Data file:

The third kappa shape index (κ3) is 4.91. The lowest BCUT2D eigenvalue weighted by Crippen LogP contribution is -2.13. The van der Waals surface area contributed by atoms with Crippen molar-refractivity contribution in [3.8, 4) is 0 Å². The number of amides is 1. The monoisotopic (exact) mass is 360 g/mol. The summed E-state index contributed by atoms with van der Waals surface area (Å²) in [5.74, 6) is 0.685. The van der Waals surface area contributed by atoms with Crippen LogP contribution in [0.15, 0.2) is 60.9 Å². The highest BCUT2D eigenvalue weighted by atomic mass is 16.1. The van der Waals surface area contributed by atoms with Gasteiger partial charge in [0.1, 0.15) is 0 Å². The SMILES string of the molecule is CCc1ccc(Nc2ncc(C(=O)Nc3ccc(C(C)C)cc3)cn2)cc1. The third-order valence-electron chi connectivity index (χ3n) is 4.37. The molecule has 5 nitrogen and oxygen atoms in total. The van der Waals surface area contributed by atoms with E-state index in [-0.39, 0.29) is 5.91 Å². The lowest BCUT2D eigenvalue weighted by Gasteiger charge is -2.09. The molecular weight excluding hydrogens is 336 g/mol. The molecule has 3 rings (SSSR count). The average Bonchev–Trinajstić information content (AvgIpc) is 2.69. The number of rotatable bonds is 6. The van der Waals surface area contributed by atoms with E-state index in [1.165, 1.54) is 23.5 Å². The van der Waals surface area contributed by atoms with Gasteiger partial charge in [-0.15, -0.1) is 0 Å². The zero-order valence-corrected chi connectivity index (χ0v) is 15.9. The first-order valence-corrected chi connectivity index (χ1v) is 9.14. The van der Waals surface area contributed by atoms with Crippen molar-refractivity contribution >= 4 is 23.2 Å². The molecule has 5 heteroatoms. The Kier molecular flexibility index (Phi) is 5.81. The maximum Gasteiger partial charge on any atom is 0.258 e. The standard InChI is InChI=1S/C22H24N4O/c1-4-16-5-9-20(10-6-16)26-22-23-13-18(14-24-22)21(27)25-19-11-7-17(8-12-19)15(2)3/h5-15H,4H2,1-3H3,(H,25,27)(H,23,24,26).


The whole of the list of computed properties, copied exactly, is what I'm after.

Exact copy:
The third kappa shape index (κ3) is 4.91. The lowest BCUT2D eigenvalue weighted by Crippen LogP contribution is -2.13. The van der Waals surface area contributed by atoms with Crippen molar-refractivity contribution in [3.8, 4) is 0 Å². The number of amides is 1. The monoisotopic (exact) mass is 360 g/mol. The summed E-state index contributed by atoms with van der Waals surface area (Å²) in [5.74, 6) is 0.685. The van der Waals surface area contributed by atoms with Crippen LogP contribution in [0.15, 0.2) is 60.9 Å². The highest BCUT2D eigenvalue weighted by atomic mass is 16.1. The van der Waals surface area contributed by atoms with Gasteiger partial charge in [0.1, 0.15) is 0 Å². The SMILES string of the molecule is CCc1ccc(Nc2ncc(C(=O)Nc3ccc(C(C)C)cc3)cn2)cc1. The third-order valence-electron chi connectivity index (χ3n) is 4.37. The molecule has 5 nitrogen and oxygen atoms in total. The van der Waals surface area contributed by atoms with E-state index in [-0.39, 0.29) is 5.91 Å². The lowest BCUT2D eigenvalue weighted by Gasteiger charge is -2.09. The molecular weight excluding hydrogens is 336 g/mol. The molecule has 3 rings (SSSR count). The average Bonchev–Trinajstić information content (AvgIpc) is 2.69. The number of rotatable bonds is 6. The van der Waals surface area contributed by atoms with E-state index in [1.165, 1.54) is 23.5 Å². The van der Waals surface area contributed by atoms with Gasteiger partial charge in [-0.15, -0.1) is 0 Å². The zero-order valence-corrected chi connectivity index (χ0v) is 15.9. The first-order valence-corrected chi connectivity index (χ1v) is 9.14. The van der Waals surface area contributed by atoms with Crippen molar-refractivity contribution >= 4 is 23.2 Å². The molecule has 5 heteroatoms. The Kier molecular flexibility index (Phi) is 5.81. The maximum Gasteiger partial charge on any atom is 0.258 e. The standard InChI is InChI=1S/C22H24N4O/c1-4-16-5-9-20(10-6-16)26-22-23-13-18(14-24-22)21(27)25-19-11-7-17(8-12-19)15(2)3/h5-15H,4H2,1-3H3,(H,25,27)(H,23,24,26).